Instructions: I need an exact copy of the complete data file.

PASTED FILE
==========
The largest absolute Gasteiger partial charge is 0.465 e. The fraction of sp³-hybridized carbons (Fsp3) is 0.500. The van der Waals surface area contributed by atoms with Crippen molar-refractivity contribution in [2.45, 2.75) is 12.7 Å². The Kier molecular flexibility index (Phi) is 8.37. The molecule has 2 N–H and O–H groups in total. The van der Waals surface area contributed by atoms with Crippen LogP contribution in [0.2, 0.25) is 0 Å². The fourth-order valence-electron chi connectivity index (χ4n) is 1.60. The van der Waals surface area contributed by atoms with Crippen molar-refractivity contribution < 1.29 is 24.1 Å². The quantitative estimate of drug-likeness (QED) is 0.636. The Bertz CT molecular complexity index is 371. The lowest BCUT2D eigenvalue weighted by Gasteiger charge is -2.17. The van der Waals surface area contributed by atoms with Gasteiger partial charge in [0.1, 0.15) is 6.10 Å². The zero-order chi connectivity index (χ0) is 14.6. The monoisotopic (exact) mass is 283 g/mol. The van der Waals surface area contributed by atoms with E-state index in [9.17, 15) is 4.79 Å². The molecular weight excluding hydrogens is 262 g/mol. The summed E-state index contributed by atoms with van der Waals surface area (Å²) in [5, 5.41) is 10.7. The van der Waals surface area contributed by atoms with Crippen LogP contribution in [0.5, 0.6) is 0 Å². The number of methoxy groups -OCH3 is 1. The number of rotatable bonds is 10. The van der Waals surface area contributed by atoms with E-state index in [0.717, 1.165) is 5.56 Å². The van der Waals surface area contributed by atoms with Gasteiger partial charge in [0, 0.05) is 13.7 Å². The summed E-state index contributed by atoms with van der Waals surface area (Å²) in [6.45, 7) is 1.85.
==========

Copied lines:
The largest absolute Gasteiger partial charge is 0.465 e. The fraction of sp³-hybridized carbons (Fsp3) is 0.500. The van der Waals surface area contributed by atoms with Crippen molar-refractivity contribution in [2.45, 2.75) is 12.7 Å². The Kier molecular flexibility index (Phi) is 8.37. The molecule has 2 N–H and O–H groups in total. The van der Waals surface area contributed by atoms with Crippen LogP contribution in [0.2, 0.25) is 0 Å². The fourth-order valence-electron chi connectivity index (χ4n) is 1.60. The van der Waals surface area contributed by atoms with Crippen molar-refractivity contribution < 1.29 is 24.1 Å². The quantitative estimate of drug-likeness (QED) is 0.636. The Bertz CT molecular complexity index is 371. The lowest BCUT2D eigenvalue weighted by Gasteiger charge is -2.17. The van der Waals surface area contributed by atoms with Gasteiger partial charge in [0.1, 0.15) is 6.10 Å². The zero-order chi connectivity index (χ0) is 14.6. The monoisotopic (exact) mass is 283 g/mol. The van der Waals surface area contributed by atoms with E-state index in [9.17, 15) is 4.79 Å². The molecular weight excluding hydrogens is 262 g/mol. The summed E-state index contributed by atoms with van der Waals surface area (Å²) in [5, 5.41) is 10.7. The van der Waals surface area contributed by atoms with Crippen LogP contribution in [0.5, 0.6) is 0 Å². The number of methoxy groups -OCH3 is 1. The number of rotatable bonds is 10. The van der Waals surface area contributed by atoms with E-state index in [0.717, 1.165) is 5.56 Å². The van der Waals surface area contributed by atoms with Gasteiger partial charge in [0, 0.05) is 13.7 Å². The summed E-state index contributed by atoms with van der Waals surface area (Å²) in [6.45, 7) is 1.85.